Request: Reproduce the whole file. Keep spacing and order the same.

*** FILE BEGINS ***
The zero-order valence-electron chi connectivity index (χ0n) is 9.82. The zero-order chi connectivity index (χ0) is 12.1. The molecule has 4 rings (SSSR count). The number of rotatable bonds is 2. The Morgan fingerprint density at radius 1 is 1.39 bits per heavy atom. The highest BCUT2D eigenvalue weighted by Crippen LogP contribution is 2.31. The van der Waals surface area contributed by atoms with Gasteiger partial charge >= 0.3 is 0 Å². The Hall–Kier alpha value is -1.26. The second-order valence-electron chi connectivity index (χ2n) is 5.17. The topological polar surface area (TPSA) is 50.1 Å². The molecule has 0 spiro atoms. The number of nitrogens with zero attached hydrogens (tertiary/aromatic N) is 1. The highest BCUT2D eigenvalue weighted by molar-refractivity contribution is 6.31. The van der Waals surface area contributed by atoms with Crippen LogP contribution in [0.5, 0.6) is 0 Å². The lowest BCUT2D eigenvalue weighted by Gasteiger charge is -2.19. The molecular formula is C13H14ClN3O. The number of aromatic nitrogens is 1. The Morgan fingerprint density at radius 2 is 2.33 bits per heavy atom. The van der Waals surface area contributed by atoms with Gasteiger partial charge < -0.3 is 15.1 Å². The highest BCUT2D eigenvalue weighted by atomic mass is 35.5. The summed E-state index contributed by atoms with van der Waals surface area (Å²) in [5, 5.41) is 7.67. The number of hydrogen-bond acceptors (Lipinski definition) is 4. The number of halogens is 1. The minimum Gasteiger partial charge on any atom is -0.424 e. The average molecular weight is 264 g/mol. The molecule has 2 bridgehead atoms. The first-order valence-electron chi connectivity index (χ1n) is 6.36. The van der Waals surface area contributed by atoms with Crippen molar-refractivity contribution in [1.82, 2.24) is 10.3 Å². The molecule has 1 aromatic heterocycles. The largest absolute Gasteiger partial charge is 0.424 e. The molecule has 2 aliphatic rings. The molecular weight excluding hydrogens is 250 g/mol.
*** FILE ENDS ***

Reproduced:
The zero-order valence-electron chi connectivity index (χ0n) is 9.82. The zero-order chi connectivity index (χ0) is 12.1. The molecule has 4 rings (SSSR count). The number of rotatable bonds is 2. The Morgan fingerprint density at radius 1 is 1.39 bits per heavy atom. The highest BCUT2D eigenvalue weighted by Crippen LogP contribution is 2.31. The van der Waals surface area contributed by atoms with Gasteiger partial charge >= 0.3 is 0 Å². The Hall–Kier alpha value is -1.26. The second-order valence-electron chi connectivity index (χ2n) is 5.17. The topological polar surface area (TPSA) is 50.1 Å². The molecule has 0 spiro atoms. The number of nitrogens with zero attached hydrogens (tertiary/aromatic N) is 1. The highest BCUT2D eigenvalue weighted by molar-refractivity contribution is 6.31. The van der Waals surface area contributed by atoms with Crippen LogP contribution in [0.5, 0.6) is 0 Å². The lowest BCUT2D eigenvalue weighted by Gasteiger charge is -2.19. The molecular formula is C13H14ClN3O. The number of aromatic nitrogens is 1. The Morgan fingerprint density at radius 2 is 2.33 bits per heavy atom. The van der Waals surface area contributed by atoms with Gasteiger partial charge < -0.3 is 15.1 Å². The highest BCUT2D eigenvalue weighted by atomic mass is 35.5. The summed E-state index contributed by atoms with van der Waals surface area (Å²) in [5, 5.41) is 7.67. The number of hydrogen-bond acceptors (Lipinski definition) is 4. The number of halogens is 1. The minimum Gasteiger partial charge on any atom is -0.424 e. The average molecular weight is 264 g/mol. The molecule has 2 bridgehead atoms. The first-order valence-electron chi connectivity index (χ1n) is 6.36. The van der Waals surface area contributed by atoms with Crippen molar-refractivity contribution in [1.82, 2.24) is 10.3 Å². The molecule has 1 aromatic heterocycles. The largest absolute Gasteiger partial charge is 0.424 e. The molecule has 2 aliphatic rings. The molecular weight excluding hydrogens is 250 g/mol.